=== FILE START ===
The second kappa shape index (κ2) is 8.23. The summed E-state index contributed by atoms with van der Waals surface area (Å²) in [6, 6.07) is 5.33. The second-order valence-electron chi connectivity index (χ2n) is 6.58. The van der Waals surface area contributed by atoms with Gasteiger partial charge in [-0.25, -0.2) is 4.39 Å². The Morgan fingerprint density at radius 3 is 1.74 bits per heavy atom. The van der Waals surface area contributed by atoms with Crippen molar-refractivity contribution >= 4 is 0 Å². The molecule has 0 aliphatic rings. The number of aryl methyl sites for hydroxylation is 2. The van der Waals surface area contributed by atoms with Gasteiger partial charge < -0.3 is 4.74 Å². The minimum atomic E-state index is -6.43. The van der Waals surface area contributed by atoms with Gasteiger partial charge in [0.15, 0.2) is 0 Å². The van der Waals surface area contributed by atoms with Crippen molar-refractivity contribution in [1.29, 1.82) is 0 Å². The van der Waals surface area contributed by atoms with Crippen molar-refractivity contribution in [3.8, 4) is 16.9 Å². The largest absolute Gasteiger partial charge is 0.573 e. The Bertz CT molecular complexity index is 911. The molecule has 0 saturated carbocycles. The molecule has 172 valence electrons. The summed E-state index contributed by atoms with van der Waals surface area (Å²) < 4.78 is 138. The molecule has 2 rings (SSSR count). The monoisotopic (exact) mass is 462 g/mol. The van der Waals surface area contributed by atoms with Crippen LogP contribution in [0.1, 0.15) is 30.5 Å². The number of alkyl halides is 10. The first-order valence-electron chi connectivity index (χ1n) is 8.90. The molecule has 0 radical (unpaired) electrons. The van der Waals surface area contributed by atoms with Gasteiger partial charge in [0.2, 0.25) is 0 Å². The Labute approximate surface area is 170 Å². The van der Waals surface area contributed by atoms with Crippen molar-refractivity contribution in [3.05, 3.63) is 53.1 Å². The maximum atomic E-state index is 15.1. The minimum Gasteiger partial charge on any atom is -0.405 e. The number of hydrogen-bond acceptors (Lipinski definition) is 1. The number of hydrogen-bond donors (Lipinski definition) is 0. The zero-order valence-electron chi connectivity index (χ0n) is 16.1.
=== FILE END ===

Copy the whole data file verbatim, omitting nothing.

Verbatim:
The second kappa shape index (κ2) is 8.23. The summed E-state index contributed by atoms with van der Waals surface area (Å²) in [6, 6.07) is 5.33. The second-order valence-electron chi connectivity index (χ2n) is 6.58. The van der Waals surface area contributed by atoms with Gasteiger partial charge in [-0.25, -0.2) is 4.39 Å². The Morgan fingerprint density at radius 3 is 1.74 bits per heavy atom. The van der Waals surface area contributed by atoms with Crippen molar-refractivity contribution >= 4 is 0 Å². The molecule has 0 aliphatic rings. The number of aryl methyl sites for hydroxylation is 2. The van der Waals surface area contributed by atoms with Gasteiger partial charge < -0.3 is 4.74 Å². The minimum atomic E-state index is -6.43. The van der Waals surface area contributed by atoms with Gasteiger partial charge in [0.15, 0.2) is 0 Å². The van der Waals surface area contributed by atoms with Crippen molar-refractivity contribution in [1.29, 1.82) is 0 Å². The van der Waals surface area contributed by atoms with Crippen molar-refractivity contribution in [3.8, 4) is 16.9 Å². The largest absolute Gasteiger partial charge is 0.573 e. The Bertz CT molecular complexity index is 911. The molecule has 0 saturated carbocycles. The molecule has 172 valence electrons. The summed E-state index contributed by atoms with van der Waals surface area (Å²) < 4.78 is 138. The molecule has 2 rings (SSSR count). The monoisotopic (exact) mass is 462 g/mol. The van der Waals surface area contributed by atoms with Crippen LogP contribution in [0.1, 0.15) is 30.5 Å². The number of alkyl halides is 10. The first-order valence-electron chi connectivity index (χ1n) is 8.90. The molecule has 0 radical (unpaired) electrons. The van der Waals surface area contributed by atoms with Gasteiger partial charge in [0.2, 0.25) is 0 Å². The Labute approximate surface area is 170 Å². The van der Waals surface area contributed by atoms with Crippen molar-refractivity contribution in [3.05, 3.63) is 53.1 Å². The maximum atomic E-state index is 15.1. The minimum Gasteiger partial charge on any atom is -0.405 e. The number of hydrogen-bond acceptors (Lipinski definition) is 1. The number of hydrogen-bond donors (Lipinski definition) is 0. The zero-order valence-electron chi connectivity index (χ0n) is 16.1.